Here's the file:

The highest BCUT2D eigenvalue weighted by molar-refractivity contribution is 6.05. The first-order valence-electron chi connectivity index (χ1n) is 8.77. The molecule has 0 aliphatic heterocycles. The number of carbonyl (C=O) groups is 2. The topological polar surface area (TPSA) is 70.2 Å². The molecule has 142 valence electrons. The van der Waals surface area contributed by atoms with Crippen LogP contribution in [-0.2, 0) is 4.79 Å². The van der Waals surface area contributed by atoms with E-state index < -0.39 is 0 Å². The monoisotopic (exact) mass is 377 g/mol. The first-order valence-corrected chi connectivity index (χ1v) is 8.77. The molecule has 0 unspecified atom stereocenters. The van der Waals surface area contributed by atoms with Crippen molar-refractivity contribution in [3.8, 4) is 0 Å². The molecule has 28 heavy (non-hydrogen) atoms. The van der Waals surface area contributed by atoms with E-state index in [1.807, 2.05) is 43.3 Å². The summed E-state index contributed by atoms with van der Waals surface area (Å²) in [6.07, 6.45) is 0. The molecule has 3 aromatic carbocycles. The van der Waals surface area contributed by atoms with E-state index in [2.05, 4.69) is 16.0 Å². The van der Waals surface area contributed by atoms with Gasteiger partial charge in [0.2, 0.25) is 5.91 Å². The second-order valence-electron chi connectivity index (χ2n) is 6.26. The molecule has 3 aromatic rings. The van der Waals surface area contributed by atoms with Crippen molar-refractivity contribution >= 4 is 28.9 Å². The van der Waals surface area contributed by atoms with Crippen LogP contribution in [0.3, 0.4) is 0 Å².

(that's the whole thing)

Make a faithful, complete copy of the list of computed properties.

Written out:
The highest BCUT2D eigenvalue weighted by molar-refractivity contribution is 6.05. The first-order valence-electron chi connectivity index (χ1n) is 8.77. The molecule has 0 aliphatic heterocycles. The number of carbonyl (C=O) groups is 2. The topological polar surface area (TPSA) is 70.2 Å². The molecule has 142 valence electrons. The van der Waals surface area contributed by atoms with Crippen LogP contribution in [-0.2, 0) is 4.79 Å². The van der Waals surface area contributed by atoms with E-state index < -0.39 is 0 Å². The monoisotopic (exact) mass is 377 g/mol. The first-order valence-corrected chi connectivity index (χ1v) is 8.77. The molecule has 0 unspecified atom stereocenters. The van der Waals surface area contributed by atoms with Crippen molar-refractivity contribution in [3.8, 4) is 0 Å². The molecule has 28 heavy (non-hydrogen) atoms. The van der Waals surface area contributed by atoms with E-state index in [1.807, 2.05) is 43.3 Å². The summed E-state index contributed by atoms with van der Waals surface area (Å²) in [6.07, 6.45) is 0. The molecule has 3 aromatic carbocycles. The van der Waals surface area contributed by atoms with E-state index in [2.05, 4.69) is 16.0 Å². The van der Waals surface area contributed by atoms with Gasteiger partial charge in [0.2, 0.25) is 5.91 Å². The second-order valence-electron chi connectivity index (χ2n) is 6.26. The molecule has 3 aromatic rings. The van der Waals surface area contributed by atoms with Crippen molar-refractivity contribution >= 4 is 28.9 Å². The van der Waals surface area contributed by atoms with Crippen LogP contribution in [0.3, 0.4) is 0 Å².